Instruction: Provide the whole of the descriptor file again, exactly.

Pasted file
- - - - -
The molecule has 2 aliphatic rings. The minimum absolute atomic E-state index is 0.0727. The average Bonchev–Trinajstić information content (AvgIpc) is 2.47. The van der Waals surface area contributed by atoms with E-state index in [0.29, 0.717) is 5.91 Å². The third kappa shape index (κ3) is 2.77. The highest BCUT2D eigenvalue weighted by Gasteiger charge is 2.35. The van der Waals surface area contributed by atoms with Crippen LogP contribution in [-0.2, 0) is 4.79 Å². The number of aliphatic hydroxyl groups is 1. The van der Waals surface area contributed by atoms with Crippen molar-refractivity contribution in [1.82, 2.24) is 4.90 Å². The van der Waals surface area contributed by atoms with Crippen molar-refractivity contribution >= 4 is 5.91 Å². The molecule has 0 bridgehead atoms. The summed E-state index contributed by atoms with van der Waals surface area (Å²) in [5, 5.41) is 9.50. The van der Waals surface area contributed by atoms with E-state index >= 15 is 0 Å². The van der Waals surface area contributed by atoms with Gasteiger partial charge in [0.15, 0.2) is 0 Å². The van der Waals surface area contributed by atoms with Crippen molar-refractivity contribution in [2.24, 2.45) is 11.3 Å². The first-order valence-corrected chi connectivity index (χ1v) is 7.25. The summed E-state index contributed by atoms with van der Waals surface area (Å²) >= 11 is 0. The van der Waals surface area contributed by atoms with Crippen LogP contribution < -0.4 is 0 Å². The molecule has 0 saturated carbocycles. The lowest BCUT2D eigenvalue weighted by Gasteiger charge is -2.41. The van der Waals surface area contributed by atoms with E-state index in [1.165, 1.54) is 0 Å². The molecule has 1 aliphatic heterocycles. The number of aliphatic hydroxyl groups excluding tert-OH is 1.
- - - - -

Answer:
The molecule has 2 aliphatic rings. The minimum absolute atomic E-state index is 0.0727. The average Bonchev–Trinajstić information content (AvgIpc) is 2.47. The van der Waals surface area contributed by atoms with E-state index in [0.29, 0.717) is 5.91 Å². The third kappa shape index (κ3) is 2.77. The highest BCUT2D eigenvalue weighted by Gasteiger charge is 2.35. The van der Waals surface area contributed by atoms with Crippen LogP contribution in [-0.2, 0) is 4.79 Å². The number of aliphatic hydroxyl groups is 1. The van der Waals surface area contributed by atoms with Crippen molar-refractivity contribution in [1.82, 2.24) is 4.90 Å². The van der Waals surface area contributed by atoms with Crippen molar-refractivity contribution >= 4 is 5.91 Å². The molecule has 0 bridgehead atoms. The summed E-state index contributed by atoms with van der Waals surface area (Å²) in [5, 5.41) is 9.50. The van der Waals surface area contributed by atoms with E-state index >= 15 is 0 Å². The van der Waals surface area contributed by atoms with Gasteiger partial charge in [0.15, 0.2) is 0 Å². The van der Waals surface area contributed by atoms with Crippen molar-refractivity contribution in [2.24, 2.45) is 11.3 Å². The first-order valence-corrected chi connectivity index (χ1v) is 7.25. The summed E-state index contributed by atoms with van der Waals surface area (Å²) >= 11 is 0. The van der Waals surface area contributed by atoms with Crippen LogP contribution < -0.4 is 0 Å². The molecule has 0 saturated carbocycles. The lowest BCUT2D eigenvalue weighted by Gasteiger charge is -2.41. The van der Waals surface area contributed by atoms with E-state index in [1.165, 1.54) is 0 Å². The molecule has 1 aliphatic heterocycles. The number of aliphatic hydroxyl groups excluding tert-OH is 1.